• United States



Quantum random number generator set to transform internet security

Jul 03, 20183 mins

The world’s first practical quantum random number generator (QRNG) will reportedly overcome weaknesses of current encryption, revolutionizing internet security.

The true randomness of numbers from random number generators (RNG) is not as random as many people believe, but that might change thanks to the world’s first practical quantum random number generator (QRNG).

Random numbers are, after all, needed for the security and privacy of electronic communications. RNGs are used for online security, cryptography, gaming, and so much more. Quantum Base claims that electronic communication can be truly secure thanks to the company inventing and developing “true quantum random number generator (QRNG) using quantum tunneling in a simple semiconductor structure, namely a resonant tunneling diode (RTD).”

The company says the “simple” nanoscale electronic quantum device “can mitigate the weaknesses of current key generation, allowing blockchain to be implemented using simple, accessible, and unbreakable quantum security.”

Yes, there are other QRNGs, but most are reportedly slow and expensive. According to the press release, the QRNG by Quantum Base, a spin-off company from Lancaster University, can be embedded in “any electronic device without increasing cost or complexity and with a very high maximum speed.” It is only a thousandth the width of a human hair and can be added to new or existing microelectronics.

QRING mitigates encryption weaknesses

But wait, there’s more hype for this QRNG, which was selected for the Royal Society Summer Science Exhibition 2018. The impact will be “revolutionary, making attacks based on predicting ‘random’ events a thing of the past.” Quantum Base’s QRNG “will overcome the weaknesses of current encryption, allow blockchain to be implemented with unbreakable quantum security, and will be vital in sensitive areas such as banking, finance, defense and social media.”

“Random numbers are the basis of security and privacy for any electronic communication,” reads the press release. “From lotteries and gambling to encryption algorithms in every message sent over the internet, a trustworthy source of random numbers is required. But true randomness is not easy to achieve, and current solutions can lead to predictable results, as in the case of poorly designed mathematical algorithms, or can be biased if they depend on physical devices.”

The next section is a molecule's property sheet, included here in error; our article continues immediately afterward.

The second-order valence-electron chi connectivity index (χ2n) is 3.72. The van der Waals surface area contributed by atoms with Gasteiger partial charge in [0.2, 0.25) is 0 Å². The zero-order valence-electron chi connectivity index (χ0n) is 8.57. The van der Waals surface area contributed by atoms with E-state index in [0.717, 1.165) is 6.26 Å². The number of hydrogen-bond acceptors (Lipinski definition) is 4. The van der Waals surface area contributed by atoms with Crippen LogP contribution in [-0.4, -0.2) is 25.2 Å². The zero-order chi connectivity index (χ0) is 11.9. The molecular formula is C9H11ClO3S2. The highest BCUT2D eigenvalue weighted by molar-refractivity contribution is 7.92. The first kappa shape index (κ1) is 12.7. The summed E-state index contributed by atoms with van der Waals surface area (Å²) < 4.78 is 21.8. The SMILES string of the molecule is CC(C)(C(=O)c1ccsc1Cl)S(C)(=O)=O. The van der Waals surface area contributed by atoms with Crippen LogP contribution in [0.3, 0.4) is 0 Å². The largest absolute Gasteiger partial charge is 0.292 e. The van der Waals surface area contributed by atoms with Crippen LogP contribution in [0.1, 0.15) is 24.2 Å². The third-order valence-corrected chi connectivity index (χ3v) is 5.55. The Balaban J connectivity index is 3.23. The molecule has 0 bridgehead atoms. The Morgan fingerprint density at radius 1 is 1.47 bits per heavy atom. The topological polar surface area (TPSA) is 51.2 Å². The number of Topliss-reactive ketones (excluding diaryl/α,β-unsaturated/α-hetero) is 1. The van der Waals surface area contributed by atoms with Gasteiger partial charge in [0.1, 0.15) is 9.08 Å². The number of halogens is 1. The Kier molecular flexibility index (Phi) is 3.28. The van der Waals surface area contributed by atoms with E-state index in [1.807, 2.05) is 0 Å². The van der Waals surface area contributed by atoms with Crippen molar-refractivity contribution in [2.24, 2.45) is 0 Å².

Online security “relies on ‘pseudo’ random number generators that are vulnerable to attack.”

We are then reminded of the security flaw in the mandatory national ID cards issued to Estonian citizens. The flaw, which was discovered in 2017, made it possible for attackers to impersonate or steal the identities of 750,000 Estonians.

That problem, as well as all the vulnerability woes caused by faulty RNGs, “has now been solved with the creation of the world’s first practical true random number generator based on quantum physics.”

True random number generators are systems whose outputs cannot be determined, even if their internal structure and previous behavior are known. Subatomic particles do not obey the laws of classical physics but are totally unpredictable in behavior so they are the ideal source of randomness. This makes the Quantum Random Number Generator developed by Quantum Base and Lancaster University unbreakable because it is based on their intrinsic uncertainty.

Just a little FYI: If you are gamer, and if and when Quantum Base’s “true” QRNG is implemented, that doesn’t necessarily mean the RNGesus will suddenly smile upon you.

ms smith

Ms. Smith (not her real name) is a freelance writer and programmer with a special and somewhat personal interest in IT privacy and security issues. She focuses on the unique challenges of maintaining privacy and security, both for individuals and enterprises. She has worked as a journalist and has also penned many technical papers and guides covering various technologies. Smith is herself a self-described privacy and security freak.